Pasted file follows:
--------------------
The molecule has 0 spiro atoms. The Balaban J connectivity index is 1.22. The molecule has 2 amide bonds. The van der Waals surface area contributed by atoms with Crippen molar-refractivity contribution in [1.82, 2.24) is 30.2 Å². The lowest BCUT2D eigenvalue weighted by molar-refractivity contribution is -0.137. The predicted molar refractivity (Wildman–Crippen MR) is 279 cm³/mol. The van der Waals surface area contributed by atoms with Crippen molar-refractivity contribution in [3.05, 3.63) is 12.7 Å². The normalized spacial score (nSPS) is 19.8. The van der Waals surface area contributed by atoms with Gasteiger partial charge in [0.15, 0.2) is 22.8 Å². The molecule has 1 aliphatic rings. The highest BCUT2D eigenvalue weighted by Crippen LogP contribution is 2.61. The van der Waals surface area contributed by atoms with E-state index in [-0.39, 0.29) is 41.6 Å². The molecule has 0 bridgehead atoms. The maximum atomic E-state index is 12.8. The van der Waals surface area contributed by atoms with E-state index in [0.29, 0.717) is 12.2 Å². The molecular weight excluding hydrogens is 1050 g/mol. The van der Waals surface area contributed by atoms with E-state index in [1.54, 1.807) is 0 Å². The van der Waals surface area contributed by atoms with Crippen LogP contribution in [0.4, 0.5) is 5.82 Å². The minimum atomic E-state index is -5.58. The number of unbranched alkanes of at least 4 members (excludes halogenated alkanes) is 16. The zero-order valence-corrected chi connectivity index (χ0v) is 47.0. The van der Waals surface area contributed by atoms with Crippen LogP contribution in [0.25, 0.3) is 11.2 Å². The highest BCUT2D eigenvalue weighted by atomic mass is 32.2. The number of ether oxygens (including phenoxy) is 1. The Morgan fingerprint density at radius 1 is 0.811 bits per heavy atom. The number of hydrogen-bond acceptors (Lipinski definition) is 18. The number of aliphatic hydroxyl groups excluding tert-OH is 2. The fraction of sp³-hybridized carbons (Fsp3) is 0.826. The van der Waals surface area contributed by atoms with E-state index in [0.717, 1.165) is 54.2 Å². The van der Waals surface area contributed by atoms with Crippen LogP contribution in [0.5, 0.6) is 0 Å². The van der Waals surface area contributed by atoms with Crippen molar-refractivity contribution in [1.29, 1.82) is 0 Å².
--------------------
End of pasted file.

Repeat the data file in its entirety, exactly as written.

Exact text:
The molecule has 0 spiro atoms. The Balaban J connectivity index is 1.22. The molecule has 2 amide bonds. The van der Waals surface area contributed by atoms with Crippen molar-refractivity contribution in [1.82, 2.24) is 30.2 Å². The lowest BCUT2D eigenvalue weighted by molar-refractivity contribution is -0.137. The predicted molar refractivity (Wildman–Crippen MR) is 279 cm³/mol. The van der Waals surface area contributed by atoms with Crippen molar-refractivity contribution in [3.05, 3.63) is 12.7 Å². The normalized spacial score (nSPS) is 19.8. The van der Waals surface area contributed by atoms with Gasteiger partial charge in [0.15, 0.2) is 22.8 Å². The molecule has 1 aliphatic rings. The highest BCUT2D eigenvalue weighted by Crippen LogP contribution is 2.61. The van der Waals surface area contributed by atoms with E-state index in [-0.39, 0.29) is 41.6 Å². The molecule has 0 bridgehead atoms. The maximum atomic E-state index is 12.8. The van der Waals surface area contributed by atoms with E-state index in [0.29, 0.717) is 12.2 Å². The molecular weight excluding hydrogens is 1050 g/mol. The van der Waals surface area contributed by atoms with E-state index in [1.54, 1.807) is 0 Å². The van der Waals surface area contributed by atoms with Crippen LogP contribution in [0.4, 0.5) is 5.82 Å². The minimum atomic E-state index is -5.58. The number of unbranched alkanes of at least 4 members (excludes halogenated alkanes) is 16. The zero-order valence-corrected chi connectivity index (χ0v) is 47.0. The van der Waals surface area contributed by atoms with Crippen LogP contribution in [0.25, 0.3) is 11.2 Å². The highest BCUT2D eigenvalue weighted by atomic mass is 32.2. The number of ether oxygens (including phenoxy) is 1. The Morgan fingerprint density at radius 1 is 0.811 bits per heavy atom. The number of hydrogen-bond acceptors (Lipinski definition) is 18. The number of aliphatic hydroxyl groups excluding tert-OH is 2. The fraction of sp³-hybridized carbons (Fsp3) is 0.826. The van der Waals surface area contributed by atoms with E-state index in [0.717, 1.165) is 54.2 Å². The van der Waals surface area contributed by atoms with Crippen LogP contribution in [0.5, 0.6) is 0 Å². The van der Waals surface area contributed by atoms with Crippen molar-refractivity contribution in [1.29, 1.82) is 0 Å².